In The Number Ones, I’m reviewing every single #1 single in the history of the Billboard Hot 100, starting with the chart’s beginning, in 1958, and working my way up into the present.
It’s hard to find anything nice to say about Pat Boone, as an artist or as a human being. A big hunk of noisily Christian, clean-cut white bread, Boone owes his entire early career to racism and to unscrupulous music-business practices. He made his name by recording hit covers of songs by black artists (Fats Domino’s “Ain’t That A Shame,” Little Richard’s “Tutti Frutti”) that white radio wouldn’t touch. Later on, he campaigned, whenever possible, for conservative fundamentalist candidates, helped spread the “Barack Obama is ineligible to be president” lie, and showed his terrifying giant teeth on The 700 Club. And his only career #1? Well, that sucks, too.
“Moody River” came from the country and rockabilly singer Chase Webster. The original‘s a pretty bad song, too, but Webster’s delivery at least dials into the song’s tragic concept. Lyrically, “Moody River” is a teenage tearjerker along the same melodramatic lines as Mark Dinning’s “Teen Angel,” but it’s somehow even more absurd. And Boone didn’t even have the decency to sell its absurdity.
Here’s the plot: A guy goes to meet his girlfriend at the riverbank, where they’d always met. She’s dead. She’s committed suicide. And she’s left a note: She’s cheated on him, and she’s wracked with guilt: “No longer can I live with this hurt and this sin / I just couldn’t tell you that guy was just a friend.” That’s terrible! That’s about the most simplistic, goo-goo-eyed depiction of teenage suicide that anyone could possibly formulate! But Boone didn’t even bother to sing it like it was a sad song. The cheesy, uptight brio in his voice, the thing that helped him get famous by singing neutered versions of great songs, keeps the song from even being effective manipulation. Also, the piano riff is really irritating.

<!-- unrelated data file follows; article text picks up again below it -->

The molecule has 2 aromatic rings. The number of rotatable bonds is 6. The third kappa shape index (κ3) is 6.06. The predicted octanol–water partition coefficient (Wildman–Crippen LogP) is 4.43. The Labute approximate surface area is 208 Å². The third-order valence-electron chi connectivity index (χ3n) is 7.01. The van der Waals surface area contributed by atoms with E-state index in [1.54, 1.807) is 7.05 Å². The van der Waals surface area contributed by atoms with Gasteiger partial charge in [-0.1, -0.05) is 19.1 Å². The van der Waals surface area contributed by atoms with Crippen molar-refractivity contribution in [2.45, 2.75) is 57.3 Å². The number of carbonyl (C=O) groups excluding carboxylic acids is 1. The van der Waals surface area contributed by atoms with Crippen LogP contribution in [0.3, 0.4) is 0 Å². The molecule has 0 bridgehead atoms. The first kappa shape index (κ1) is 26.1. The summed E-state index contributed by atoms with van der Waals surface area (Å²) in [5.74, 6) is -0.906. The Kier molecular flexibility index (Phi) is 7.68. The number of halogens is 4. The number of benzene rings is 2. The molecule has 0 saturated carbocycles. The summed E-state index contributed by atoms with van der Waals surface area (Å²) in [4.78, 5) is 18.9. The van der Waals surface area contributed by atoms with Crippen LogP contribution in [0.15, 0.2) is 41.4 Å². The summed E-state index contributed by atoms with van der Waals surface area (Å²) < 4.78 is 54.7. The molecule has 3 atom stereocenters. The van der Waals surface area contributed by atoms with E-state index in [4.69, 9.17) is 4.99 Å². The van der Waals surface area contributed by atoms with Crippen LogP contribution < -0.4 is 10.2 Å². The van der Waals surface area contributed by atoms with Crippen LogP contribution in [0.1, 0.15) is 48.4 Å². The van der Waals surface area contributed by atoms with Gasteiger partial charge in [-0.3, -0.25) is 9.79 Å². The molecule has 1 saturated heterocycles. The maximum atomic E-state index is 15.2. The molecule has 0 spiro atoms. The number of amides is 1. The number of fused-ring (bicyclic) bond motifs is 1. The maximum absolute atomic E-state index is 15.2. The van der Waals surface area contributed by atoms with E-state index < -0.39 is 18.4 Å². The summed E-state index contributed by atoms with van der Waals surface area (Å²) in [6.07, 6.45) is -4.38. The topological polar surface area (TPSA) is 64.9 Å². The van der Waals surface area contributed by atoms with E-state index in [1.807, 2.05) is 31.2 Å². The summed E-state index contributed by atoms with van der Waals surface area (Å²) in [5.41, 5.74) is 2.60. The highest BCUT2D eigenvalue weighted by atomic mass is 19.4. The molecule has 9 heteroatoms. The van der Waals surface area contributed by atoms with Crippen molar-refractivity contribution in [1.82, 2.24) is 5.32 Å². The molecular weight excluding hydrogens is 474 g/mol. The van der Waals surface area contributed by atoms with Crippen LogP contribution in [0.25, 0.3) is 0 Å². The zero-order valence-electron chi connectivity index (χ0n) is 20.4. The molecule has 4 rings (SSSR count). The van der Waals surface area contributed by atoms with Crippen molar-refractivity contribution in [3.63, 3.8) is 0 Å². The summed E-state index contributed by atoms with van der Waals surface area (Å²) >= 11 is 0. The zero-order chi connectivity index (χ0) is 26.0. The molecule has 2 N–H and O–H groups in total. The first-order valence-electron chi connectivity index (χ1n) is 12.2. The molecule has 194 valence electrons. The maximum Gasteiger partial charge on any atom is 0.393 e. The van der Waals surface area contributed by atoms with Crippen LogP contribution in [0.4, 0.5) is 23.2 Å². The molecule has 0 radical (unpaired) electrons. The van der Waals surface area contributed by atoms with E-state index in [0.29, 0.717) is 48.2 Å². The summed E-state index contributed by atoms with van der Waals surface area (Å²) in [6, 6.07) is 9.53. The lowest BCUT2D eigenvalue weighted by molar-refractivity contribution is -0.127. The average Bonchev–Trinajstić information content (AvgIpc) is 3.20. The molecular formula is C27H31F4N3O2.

BONUS BEATS: Here’s the convincingly deranged, much better version of “Moody River” that garage rock weirdo Haunted George released in 2007: